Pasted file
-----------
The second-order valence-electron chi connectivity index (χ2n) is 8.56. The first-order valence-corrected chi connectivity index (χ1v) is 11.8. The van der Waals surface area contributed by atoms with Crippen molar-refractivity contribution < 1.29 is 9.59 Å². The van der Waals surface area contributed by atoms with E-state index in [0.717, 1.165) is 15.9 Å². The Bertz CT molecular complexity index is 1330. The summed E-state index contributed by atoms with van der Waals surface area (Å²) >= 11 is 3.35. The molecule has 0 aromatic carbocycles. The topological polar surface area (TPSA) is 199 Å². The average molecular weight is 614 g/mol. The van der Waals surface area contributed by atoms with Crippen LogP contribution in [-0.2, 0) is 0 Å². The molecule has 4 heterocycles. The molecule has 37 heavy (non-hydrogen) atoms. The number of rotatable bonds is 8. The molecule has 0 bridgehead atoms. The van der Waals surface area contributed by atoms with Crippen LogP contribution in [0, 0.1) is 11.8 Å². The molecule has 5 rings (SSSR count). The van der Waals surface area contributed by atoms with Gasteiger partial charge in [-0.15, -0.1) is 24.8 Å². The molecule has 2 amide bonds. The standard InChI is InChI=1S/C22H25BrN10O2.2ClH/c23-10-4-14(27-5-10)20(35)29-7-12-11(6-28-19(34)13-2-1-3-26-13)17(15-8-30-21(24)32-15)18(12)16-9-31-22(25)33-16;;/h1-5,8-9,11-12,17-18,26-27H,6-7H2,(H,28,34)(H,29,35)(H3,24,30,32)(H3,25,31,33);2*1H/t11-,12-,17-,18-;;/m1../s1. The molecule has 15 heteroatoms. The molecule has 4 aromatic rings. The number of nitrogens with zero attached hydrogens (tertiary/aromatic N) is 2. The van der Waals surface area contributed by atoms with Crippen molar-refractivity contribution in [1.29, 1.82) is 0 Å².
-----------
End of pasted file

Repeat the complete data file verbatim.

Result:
The second-order valence-electron chi connectivity index (χ2n) is 8.56. The first-order valence-corrected chi connectivity index (χ1v) is 11.8. The van der Waals surface area contributed by atoms with Crippen molar-refractivity contribution < 1.29 is 9.59 Å². The van der Waals surface area contributed by atoms with E-state index in [0.717, 1.165) is 15.9 Å². The Bertz CT molecular complexity index is 1330. The summed E-state index contributed by atoms with van der Waals surface area (Å²) >= 11 is 3.35. The molecule has 0 aromatic carbocycles. The topological polar surface area (TPSA) is 199 Å². The average molecular weight is 614 g/mol. The van der Waals surface area contributed by atoms with Crippen LogP contribution in [-0.2, 0) is 0 Å². The molecule has 4 heterocycles. The molecule has 37 heavy (non-hydrogen) atoms. The number of rotatable bonds is 8. The molecule has 0 bridgehead atoms. The van der Waals surface area contributed by atoms with Crippen LogP contribution in [0, 0.1) is 11.8 Å². The molecule has 5 rings (SSSR count). The van der Waals surface area contributed by atoms with Gasteiger partial charge in [-0.15, -0.1) is 24.8 Å². The molecule has 2 amide bonds. The standard InChI is InChI=1S/C22H25BrN10O2.2ClH/c23-10-4-14(27-5-10)20(35)29-7-12-11(6-28-19(34)13-2-1-3-26-13)17(15-8-30-21(24)32-15)18(12)16-9-31-22(25)33-16;;/h1-5,8-9,11-12,17-18,26-27H,6-7H2,(H,28,34)(H,29,35)(H3,24,30,32)(H3,25,31,33);2*1H/t11-,12-,17-,18-;;/m1../s1. The molecule has 15 heteroatoms. The molecule has 4 aromatic rings. The number of nitrogens with zero attached hydrogens (tertiary/aromatic N) is 2. The van der Waals surface area contributed by atoms with Crippen molar-refractivity contribution in [1.29, 1.82) is 0 Å².